Clinical and Psychosocial Stress Factors Contributing to Decline in Physical Activity in Children With Juvenile Idiopathic Arthritis

Main Article Content

Qaisar Farooq
Aflak Rasheed
Hussain Shakeel
Muhammad Shiraz Niaz
Shujaat Hassan
Aftab Alam

Abstract

Background: Juvenile Idiopathic Arthritis (JIA) significantly affects the physical activity levels of children, compounded by both clinical symptoms such as pain and stiffness and psychosocial stressors including emotional and social challenges. These elements collectively contribute to a decreased motivation for physical engagement among affected children.


Objective: This study aimed to evaluate the relative impacts of clinical and psychosocial stress factors on the decline in physical activity among children diagnosed with JIA.


Methods: This cross-sectional study included 150 participants aged 6 to 18 years with confirmed JIA diagnoses. Clinical assessments involved measuring disease activity using the Juvenile Arthritis Disease Activity Score (JADAS-27) and physical activity levels using the International Physical Activity Questionnaire (IPAQ) short form. Psychosocial stress was evaluated using the Pediatric Perceived Stress Scale (PPSS) and the Child Behavior Checklist (CBCL). Anthropometric measurements such as height and weight were recorded to calculate body mass index (BMI). Data analysis was performed using SPSS version 25.0. Descriptive statistics, Pearson correlation coefficients, and multiple regression analyses were conducted to assess the relationships between disease severity, psychosocial stress, and physical activity levels. Ethical approval was obtained from the institutional review board, and informed consent was provided by parents or guardians.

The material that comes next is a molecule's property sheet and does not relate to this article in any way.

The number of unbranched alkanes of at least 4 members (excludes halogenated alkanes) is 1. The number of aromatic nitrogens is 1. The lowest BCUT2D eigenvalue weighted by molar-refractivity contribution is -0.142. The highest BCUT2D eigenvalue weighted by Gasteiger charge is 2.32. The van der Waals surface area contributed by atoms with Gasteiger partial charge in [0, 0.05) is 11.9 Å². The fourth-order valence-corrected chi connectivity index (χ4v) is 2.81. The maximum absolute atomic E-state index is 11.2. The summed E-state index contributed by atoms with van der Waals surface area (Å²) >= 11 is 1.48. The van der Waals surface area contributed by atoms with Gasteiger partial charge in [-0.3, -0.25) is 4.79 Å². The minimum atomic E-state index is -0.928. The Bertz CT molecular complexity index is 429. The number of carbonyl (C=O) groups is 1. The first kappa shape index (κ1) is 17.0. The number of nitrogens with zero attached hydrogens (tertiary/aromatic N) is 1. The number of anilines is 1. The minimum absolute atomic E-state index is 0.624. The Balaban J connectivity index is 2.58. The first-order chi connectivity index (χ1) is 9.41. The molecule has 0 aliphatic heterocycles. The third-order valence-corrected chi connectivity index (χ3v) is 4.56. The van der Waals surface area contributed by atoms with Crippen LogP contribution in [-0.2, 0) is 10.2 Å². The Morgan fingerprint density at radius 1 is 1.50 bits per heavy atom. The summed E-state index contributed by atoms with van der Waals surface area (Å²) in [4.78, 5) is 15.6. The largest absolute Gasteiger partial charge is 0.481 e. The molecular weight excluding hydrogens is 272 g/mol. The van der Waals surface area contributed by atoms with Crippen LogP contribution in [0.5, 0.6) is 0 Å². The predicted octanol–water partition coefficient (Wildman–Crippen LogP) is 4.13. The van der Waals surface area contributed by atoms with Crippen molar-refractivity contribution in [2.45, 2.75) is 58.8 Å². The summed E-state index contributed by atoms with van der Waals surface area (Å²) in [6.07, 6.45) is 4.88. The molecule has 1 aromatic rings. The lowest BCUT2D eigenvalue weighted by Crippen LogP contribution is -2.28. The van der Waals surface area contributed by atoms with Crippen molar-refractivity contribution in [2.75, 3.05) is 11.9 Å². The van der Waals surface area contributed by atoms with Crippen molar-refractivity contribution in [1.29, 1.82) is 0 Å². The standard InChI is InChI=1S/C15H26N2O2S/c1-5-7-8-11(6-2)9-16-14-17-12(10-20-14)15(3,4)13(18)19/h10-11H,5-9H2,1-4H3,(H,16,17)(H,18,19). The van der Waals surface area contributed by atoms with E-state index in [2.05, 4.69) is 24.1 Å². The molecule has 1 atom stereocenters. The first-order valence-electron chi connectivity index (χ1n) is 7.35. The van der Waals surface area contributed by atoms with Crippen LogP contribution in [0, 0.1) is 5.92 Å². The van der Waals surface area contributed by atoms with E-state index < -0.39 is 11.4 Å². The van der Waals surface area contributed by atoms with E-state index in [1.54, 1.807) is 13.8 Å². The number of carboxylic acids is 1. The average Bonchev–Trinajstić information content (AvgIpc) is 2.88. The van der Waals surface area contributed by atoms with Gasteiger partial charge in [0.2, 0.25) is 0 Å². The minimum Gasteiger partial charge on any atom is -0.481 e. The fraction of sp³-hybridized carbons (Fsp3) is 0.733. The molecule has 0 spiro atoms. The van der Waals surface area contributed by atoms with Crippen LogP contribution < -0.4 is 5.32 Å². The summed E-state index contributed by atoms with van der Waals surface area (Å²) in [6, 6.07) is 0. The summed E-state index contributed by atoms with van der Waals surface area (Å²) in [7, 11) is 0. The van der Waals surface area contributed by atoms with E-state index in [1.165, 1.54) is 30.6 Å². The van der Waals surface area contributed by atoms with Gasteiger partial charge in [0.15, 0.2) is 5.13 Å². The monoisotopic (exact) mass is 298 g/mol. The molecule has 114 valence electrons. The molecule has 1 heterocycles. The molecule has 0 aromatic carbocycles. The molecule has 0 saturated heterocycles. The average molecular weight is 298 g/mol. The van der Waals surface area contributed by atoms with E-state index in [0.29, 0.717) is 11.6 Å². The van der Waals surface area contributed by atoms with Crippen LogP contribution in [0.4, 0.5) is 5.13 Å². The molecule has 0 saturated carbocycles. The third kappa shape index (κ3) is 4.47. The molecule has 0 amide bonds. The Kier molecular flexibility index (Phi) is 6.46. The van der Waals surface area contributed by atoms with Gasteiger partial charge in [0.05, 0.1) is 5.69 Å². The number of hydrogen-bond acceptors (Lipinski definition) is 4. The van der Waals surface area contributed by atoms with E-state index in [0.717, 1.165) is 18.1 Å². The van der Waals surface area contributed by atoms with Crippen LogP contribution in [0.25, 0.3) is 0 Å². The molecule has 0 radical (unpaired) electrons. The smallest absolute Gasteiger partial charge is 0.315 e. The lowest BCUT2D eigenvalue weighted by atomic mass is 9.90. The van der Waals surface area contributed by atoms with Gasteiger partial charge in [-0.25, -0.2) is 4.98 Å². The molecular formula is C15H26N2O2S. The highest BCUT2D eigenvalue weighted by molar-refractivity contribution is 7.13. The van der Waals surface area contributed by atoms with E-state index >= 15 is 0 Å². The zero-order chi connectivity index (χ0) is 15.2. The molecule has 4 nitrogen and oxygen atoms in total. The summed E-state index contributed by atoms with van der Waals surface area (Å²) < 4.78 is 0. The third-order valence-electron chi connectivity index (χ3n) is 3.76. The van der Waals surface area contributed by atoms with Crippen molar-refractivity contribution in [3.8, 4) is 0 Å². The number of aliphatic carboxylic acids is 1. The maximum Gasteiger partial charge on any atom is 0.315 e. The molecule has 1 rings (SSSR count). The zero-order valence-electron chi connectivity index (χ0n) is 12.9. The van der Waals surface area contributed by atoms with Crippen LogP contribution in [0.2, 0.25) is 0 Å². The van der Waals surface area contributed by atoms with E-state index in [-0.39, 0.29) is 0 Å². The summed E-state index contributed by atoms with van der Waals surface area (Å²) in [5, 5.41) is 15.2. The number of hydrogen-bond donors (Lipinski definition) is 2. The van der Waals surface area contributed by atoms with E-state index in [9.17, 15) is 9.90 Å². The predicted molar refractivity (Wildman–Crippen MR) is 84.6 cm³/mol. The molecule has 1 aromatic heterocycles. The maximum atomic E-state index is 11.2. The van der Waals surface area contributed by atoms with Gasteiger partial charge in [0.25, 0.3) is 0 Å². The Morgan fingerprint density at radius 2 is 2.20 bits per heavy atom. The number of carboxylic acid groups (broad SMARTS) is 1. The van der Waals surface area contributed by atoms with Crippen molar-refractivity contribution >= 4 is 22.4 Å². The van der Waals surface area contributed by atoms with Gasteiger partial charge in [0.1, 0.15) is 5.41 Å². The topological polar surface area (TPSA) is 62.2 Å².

Results: The study found a significant inverse relationship between disease activity and physical activity levels (r = -0.99, p < 0.01). The average disease-specific activity score was 5.62 (SD = 2.52), and the mean IPAQ score was 132.60 (SD = 82.40). Higher disease activity scores correlated with increased psychological stress, as indicated by PPSS (mean = 21.53, SD = 9.88) and CBCL total scores (mean = 21.17, SD = 7.44). Regression analysis demonstrated that psychological stress significantly predicted physical activity levels (R² = 0.980, p < 0.001).


Conclusion: The study confirms that both clinical and psychosocial factors significantly contribute to the decline in physical activity in children with JIA. It emphasizes the need for integrated care approaches that address the physical, psychological, and social dimensions of health to improve overall patient outcomes.


Keywords: Juvenile Idiopathic Arthritis, Physical Activity, Psychosocial Stress, Integrated Care, Child Health, Chronic Disease Management

Article Details

How to Cite
Qaisar Farooq, Aflak Rasheed, Hussain Shakeel, Muhammad Shiraz Niaz, Shujaat Hassan, & Aftab Alam. (2024). Clinical and Psychosocial Stress Factors Contributing to Decline in Physical Activity in Children With Juvenile Idiopathic Arthritis. Journal of Health and Rehabilitation Research, 4(2), 1228–1233. Retrieved from https://jhrlmc.com/index.php/home/article/view/1079
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